If you don't believe this or do not want to believe it think about this one simple situation. People leaving bars in the wee hours are often drunks driving home. A smart cop would not want to stop people at closing time as he would be pulling over bar staff leaving work. But almost everyone leaving a bar 3o minutes before closing is legally drunk. So simply sitting at an advantageous spot and pulling over cars leaving the bar would yield a huge amount of good arrests. Yet town discourage cops from using this tactic as it disrupts business. Think about that a bit. Wouldn't we want to catch every drunk driver every time they drive drunk?

  • by BitZtream ( 692029 ) on Sunday September 08, 2013 @11:06AM (#44789901)

    Stop voting for these fucking politicians.

    It's not difficult, change the people who make the laws.

    Learn what you potential future politicians actually have done in the past and stop listening to the bullshit that spews from their mouths and campaigns.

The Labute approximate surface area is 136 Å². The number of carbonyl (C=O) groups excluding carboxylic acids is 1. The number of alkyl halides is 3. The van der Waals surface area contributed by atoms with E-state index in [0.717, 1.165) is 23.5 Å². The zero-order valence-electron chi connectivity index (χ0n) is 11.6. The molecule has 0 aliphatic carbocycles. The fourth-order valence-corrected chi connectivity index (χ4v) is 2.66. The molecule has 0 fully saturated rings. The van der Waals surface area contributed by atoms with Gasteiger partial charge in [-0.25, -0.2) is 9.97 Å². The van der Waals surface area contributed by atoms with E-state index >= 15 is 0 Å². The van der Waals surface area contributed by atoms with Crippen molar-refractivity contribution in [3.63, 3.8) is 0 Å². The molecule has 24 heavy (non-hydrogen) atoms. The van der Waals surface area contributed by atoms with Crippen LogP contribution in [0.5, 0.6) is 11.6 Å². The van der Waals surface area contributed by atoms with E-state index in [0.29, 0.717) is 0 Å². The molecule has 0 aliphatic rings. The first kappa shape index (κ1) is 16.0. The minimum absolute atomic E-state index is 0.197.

Vote out these life time politicians.

    Stop sitting on your lazy ass and make an actual effort instead of whining that it doesn't matter.

    Apathy changes nothing.

    The president DOES NOT MAKE LAWS, so stop giving him all your attention and vote for specific people in congress. Next time around, vote them out when the lie to you.

  • by Qzukk ( 229616 ) on Sunday September 08, 2013 @11:18AM (#44789987) Journal

    Actually, he doesn't get the mod point back, it just disappears.

    Also if you mod then post AC from the same IP, it just disappears too, only without the "you're about to undo your moderations" warning.

  • Re:Belief In Law (Score:3, Interesting)